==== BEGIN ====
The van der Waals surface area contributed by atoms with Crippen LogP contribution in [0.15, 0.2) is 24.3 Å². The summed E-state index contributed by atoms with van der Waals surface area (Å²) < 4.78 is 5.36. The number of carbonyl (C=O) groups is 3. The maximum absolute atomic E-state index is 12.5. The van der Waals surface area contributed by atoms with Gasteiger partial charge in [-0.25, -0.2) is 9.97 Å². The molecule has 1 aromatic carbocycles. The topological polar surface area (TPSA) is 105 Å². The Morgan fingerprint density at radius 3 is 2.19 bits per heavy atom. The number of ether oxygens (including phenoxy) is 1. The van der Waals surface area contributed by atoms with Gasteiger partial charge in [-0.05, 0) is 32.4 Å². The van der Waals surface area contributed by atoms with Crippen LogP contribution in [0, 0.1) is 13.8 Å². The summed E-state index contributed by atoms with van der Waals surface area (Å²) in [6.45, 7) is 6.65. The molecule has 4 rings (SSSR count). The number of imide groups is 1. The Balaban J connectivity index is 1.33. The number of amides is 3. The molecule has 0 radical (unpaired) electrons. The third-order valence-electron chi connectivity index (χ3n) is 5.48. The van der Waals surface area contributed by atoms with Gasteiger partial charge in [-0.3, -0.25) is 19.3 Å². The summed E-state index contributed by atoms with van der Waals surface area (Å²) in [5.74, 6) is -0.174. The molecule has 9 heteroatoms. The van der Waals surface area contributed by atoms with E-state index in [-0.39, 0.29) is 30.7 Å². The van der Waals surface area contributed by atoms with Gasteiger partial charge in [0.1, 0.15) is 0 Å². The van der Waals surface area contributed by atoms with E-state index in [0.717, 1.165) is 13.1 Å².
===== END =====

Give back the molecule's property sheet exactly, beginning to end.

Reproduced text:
The van der Waals surface area contributed by atoms with Crippen LogP contribution in [0.15, 0.2) is 24.3 Å². The summed E-state index contributed by atoms with van der Waals surface area (Å²) < 4.78 is 5.36. The number of carbonyl (C=O) groups is 3. The maximum absolute atomic E-state index is 12.5. The van der Waals surface area contributed by atoms with Gasteiger partial charge in [-0.25, -0.2) is 9.97 Å². The molecule has 1 aromatic carbocycles. The topological polar surface area (TPSA) is 105 Å². The Morgan fingerprint density at radius 3 is 2.19 bits per heavy atom. The number of ether oxygens (including phenoxy) is 1. The van der Waals surface area contributed by atoms with Gasteiger partial charge in [-0.05, 0) is 32.4 Å². The van der Waals surface area contributed by atoms with Crippen LogP contribution in [0, 0.1) is 13.8 Å². The summed E-state index contributed by atoms with van der Waals surface area (Å²) in [6.45, 7) is 6.65. The molecule has 4 rings (SSSR count). The number of imide groups is 1. The Balaban J connectivity index is 1.33. The number of amides is 3. The molecule has 0 radical (unpaired) electrons. The third-order valence-electron chi connectivity index (χ3n) is 5.48. The van der Waals surface area contributed by atoms with Gasteiger partial charge in [-0.3, -0.25) is 19.3 Å². The summed E-state index contributed by atoms with van der Waals surface area (Å²) in [5.74, 6) is -0.174. The molecule has 9 heteroatoms. The van der Waals surface area contributed by atoms with E-state index in [-0.39, 0.29) is 30.7 Å². The van der Waals surface area contributed by atoms with Gasteiger partial charge in [0.1, 0.15) is 0 Å². The van der Waals surface area contributed by atoms with E-state index in [0.717, 1.165) is 13.1 Å².